The latest omen came Friday when footage of the South African-born magnate smoking a fat marijuana blunt dropped online. The video is worth watching; the Guardian has the key bits from the 150-minute interview (do people really watch interviews this long?).
Rogan, whose fame has been a mystery to many yet is an inescapable fact of our online lives, offers the joint to Musk but is quick to add: “You probably can’t [smoke it] because of stockholders, right?” (On second thought, I think I know why Rogan is famous—because he knows how to push his subjects’ buttons.)
“I mean it’s legal, right?” Musk replies.
And so Elon Musk—the founder of an electric-car company worth $50 billion and a rocket company worth $20 billion—presses the blunt between his lips and takes a drag. He washes it down with a sip of whiskey on the rocks.
“I’m not a regular smoker of weed,” Musk says a few minutes later. “I almost never [smoke it]. I mean, it’s it’s—I don’t actually notice any effect.” His speech by now is noticeably more halting than it has been earlier in the interview. “I know a lot of people like weed, and that’s fine. But I don’t find that it is very good for productivity.”
The Market was not amused. News of two senior Tesla executives quitting their jobs broke soon after the interview appeared. Tesla shares slid 8 percent. On Twitter, where he competes with President Trump for the World Megalomaniac Award, Musk tweeted out his Rogan interview, adding: “I am a business magnet.” Perhaps he was still coming down.
These disasters follow the summer’s going-private fiasco. In early August, Musk claimed he had secured the vast funding needed to take his company private and then did a switcheroo. Tesla short-sellers, whom Musk constantly tries to show up, were vindicated. The Market got angry; shares slid.
“Moving forward, we will continue to focus on what matters most,” Musk wrote in a statement to investors two weeks later, “building products that people love and that make a difference to the shared future of life on Earth. We’ve shown that we can make great sustainable energy products, and we now need to show that we can be sustainably profitable.”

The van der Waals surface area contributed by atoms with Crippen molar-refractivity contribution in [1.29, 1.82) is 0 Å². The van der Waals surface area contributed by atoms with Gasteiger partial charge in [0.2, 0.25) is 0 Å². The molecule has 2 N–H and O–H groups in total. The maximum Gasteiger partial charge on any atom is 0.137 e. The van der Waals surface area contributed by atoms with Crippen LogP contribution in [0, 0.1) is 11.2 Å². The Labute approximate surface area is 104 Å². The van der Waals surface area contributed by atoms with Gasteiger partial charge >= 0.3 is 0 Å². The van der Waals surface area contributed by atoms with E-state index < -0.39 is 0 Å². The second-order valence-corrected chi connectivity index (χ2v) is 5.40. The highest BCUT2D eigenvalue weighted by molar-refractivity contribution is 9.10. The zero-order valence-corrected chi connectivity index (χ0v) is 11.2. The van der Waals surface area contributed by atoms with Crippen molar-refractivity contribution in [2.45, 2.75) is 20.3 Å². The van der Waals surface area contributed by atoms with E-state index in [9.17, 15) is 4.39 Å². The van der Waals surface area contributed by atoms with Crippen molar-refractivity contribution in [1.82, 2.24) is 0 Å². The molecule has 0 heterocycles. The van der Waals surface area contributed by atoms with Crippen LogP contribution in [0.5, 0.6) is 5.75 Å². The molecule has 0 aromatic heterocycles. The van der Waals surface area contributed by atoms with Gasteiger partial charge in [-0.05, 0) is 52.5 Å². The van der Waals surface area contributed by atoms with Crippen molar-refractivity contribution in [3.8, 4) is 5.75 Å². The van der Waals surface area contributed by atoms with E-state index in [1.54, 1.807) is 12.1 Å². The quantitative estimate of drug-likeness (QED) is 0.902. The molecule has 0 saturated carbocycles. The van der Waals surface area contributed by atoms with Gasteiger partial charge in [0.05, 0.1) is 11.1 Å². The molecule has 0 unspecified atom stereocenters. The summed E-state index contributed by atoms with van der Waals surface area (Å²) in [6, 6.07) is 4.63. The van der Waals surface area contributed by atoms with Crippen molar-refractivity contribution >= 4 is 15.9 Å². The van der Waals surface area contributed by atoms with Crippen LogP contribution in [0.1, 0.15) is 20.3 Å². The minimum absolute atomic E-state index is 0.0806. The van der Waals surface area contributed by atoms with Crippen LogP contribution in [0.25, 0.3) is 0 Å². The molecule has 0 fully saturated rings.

That apparently entails shooting the THC-laden breeze with Joe Rogan for two and a half hours.
The question now is: How did Musk ever get so big in the first place? There were many Tesla-skeptics, of course, chief among them those very short-sellers. They were onto something, perhaps because they sensed that a sound inventor-investor-executive would be more concerned with producing a reliable, profitable, non-subsidized automobile than with . . . showing up short-sellers. Even so, Tesla shares climbed and climbed. Even now, after Friday’s Harold and Kumar routine, the stock is trading north of $260.
Two explanations come to mind. The first is that, after Steve Jobs’s death, Wall Street and Silicon Valley types were seeking the next Eccentric Visionary to whom they could hitch their dreams. And Musk was straight out of central casting for Eccentric Visionary. Ending climate change. Colonizing Mars. Super-trains linking cities across vast distances. Everything seemed possible with him. Who knows, maybe the hopes were well-placed at one point, and the adulation went to the man’s head?
The second explanation, which needn’t be mutually exclusive with the first, is ideology. So much of Musk’s business reputation rested on his claims of solving climate change and other planetary crises that loom large in the minds of the Davos crowd. Musk embodied the ideological proposition that no modern problem eludes solution by noble-minded technocratic elites. The Market, it turns out, was as prone to magical thinking as any of the rest of us.
Clarification: News of the Tesla executives’ departure broke following Musk’s pot-smoking interview, but at least one of the departures had been finalized earlier this week.
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The course the West followed has been a disaster.
The West has squandered the last, best opportunity to rid the world of the criminal regime in Syria.